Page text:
Why Do We Celebrate Memorial Day? Here's Why This Holiday Is A Big Deal
Welcome to Memorial Day weekend. You probably have some big plans coming up, but might be a little unsure as to why we celebrate Memorial Day in the first place. And, that's OK. With Veterans Day and Labor Day also in the mix, these holidays often get confused, especially with people who haven't served in the military.
Here's a little history about Memorial Day, as it's always good to know why holidays like these are a big deal. Memorial Day started out as Decoration Day, back in 1868. Prior to the day taking place, a pharmacist named Henry C. Welles had the idea of decorating the graves of our fallen soldiers from the Civil War. Maj. Gen. John A. Logan lent a hand in making this idea a bigger reality, and decided that May 30 would be the best time to do it. After all, it was right in the midst of spring, flowers would be blooming, and that day wasn't an official day of remembrance for any prior battles. Decoration Day was extremely popular, and a great way to honor the men who gave their lives for our country. That said, there's still a lot of arguments over who had the very first celebration of the day. No matter what, it was decided that Waterloo, New York was the official birthplace of the holiday, since it was the home of Welles.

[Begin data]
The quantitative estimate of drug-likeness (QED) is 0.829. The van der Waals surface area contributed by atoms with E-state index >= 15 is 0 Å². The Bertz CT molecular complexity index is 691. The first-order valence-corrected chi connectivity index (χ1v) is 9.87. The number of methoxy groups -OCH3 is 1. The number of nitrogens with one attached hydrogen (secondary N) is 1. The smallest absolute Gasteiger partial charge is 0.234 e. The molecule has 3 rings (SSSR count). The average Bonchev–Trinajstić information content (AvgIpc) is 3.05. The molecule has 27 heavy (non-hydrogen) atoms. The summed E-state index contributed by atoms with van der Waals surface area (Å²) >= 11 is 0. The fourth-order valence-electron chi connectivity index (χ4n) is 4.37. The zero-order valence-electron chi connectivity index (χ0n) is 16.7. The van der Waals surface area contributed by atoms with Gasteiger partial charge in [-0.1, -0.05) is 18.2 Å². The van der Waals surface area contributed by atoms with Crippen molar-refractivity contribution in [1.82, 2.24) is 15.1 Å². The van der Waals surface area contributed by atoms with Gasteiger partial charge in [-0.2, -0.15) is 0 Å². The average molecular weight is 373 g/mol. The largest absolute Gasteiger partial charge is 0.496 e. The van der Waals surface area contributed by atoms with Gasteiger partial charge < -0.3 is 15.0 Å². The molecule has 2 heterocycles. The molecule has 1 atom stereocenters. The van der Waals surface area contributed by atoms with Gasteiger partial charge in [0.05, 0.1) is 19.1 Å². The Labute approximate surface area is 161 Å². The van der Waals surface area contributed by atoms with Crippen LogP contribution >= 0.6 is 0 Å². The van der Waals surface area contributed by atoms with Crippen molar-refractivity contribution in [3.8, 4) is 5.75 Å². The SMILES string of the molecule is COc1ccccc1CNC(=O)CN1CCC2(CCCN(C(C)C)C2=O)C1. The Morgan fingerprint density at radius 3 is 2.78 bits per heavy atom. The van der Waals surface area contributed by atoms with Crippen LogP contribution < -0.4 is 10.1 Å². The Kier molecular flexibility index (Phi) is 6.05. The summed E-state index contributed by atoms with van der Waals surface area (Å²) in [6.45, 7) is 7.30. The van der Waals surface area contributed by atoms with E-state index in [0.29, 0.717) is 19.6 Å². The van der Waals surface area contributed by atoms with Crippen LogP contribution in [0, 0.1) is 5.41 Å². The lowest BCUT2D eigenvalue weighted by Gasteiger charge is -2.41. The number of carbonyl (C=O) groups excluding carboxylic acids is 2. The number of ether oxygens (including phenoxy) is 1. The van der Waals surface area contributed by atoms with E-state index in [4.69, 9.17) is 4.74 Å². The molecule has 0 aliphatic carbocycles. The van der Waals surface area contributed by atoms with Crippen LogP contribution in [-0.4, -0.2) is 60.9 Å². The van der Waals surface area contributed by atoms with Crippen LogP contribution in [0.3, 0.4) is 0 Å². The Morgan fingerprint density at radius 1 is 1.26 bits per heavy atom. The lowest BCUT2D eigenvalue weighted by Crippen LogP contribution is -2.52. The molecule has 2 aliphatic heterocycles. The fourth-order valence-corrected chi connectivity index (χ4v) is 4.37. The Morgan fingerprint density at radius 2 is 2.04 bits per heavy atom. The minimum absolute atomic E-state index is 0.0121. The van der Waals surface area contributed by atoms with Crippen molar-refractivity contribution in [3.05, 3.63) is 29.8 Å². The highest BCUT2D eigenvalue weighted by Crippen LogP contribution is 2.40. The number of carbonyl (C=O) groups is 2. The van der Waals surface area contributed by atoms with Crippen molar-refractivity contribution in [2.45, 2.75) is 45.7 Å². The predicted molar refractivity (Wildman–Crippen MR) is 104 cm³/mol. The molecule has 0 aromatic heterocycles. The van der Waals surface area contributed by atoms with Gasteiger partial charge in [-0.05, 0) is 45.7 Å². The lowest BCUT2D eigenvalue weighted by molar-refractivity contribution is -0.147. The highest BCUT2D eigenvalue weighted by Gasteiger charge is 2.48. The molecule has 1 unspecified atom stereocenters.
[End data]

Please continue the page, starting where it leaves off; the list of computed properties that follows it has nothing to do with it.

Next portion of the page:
In 1873, New York was the first state to acknowledge Decoration Day as a holiday, and as the years went by, other northern states did the same. By 1971, the day had gradually become well known as Memorial Day, and it became an official federal holiday. Some southern states chose other days to recognize Civil War soldiers — for example, Tennessee holds a Confederate Memorial Day and Texas celebrates a Confederate Heroes Day, both normally taking place much earlier than Memorial Day. Alabama, Georgia, and Mississippi close state offices for their days, which fall on the last Monday in April.
These days, we honor all of our fallen soldiers on Memorial Day, and the day is officially celebrated on the last Monday in May. And sometimes, we even celebrate with red poppies, which are the official flower of the holiday. While we often use the day by paying respect to our soldiers, and gathering family together to spend some quality time together, Arlington National Cemetery has an annual Mindful Memorial Day event that celebrates the lives of the 6,852 soldiers that have passed away since Sept. 11, 2001. Visitors get a ribbon with the name of a brave soldier who lost their life in battle.
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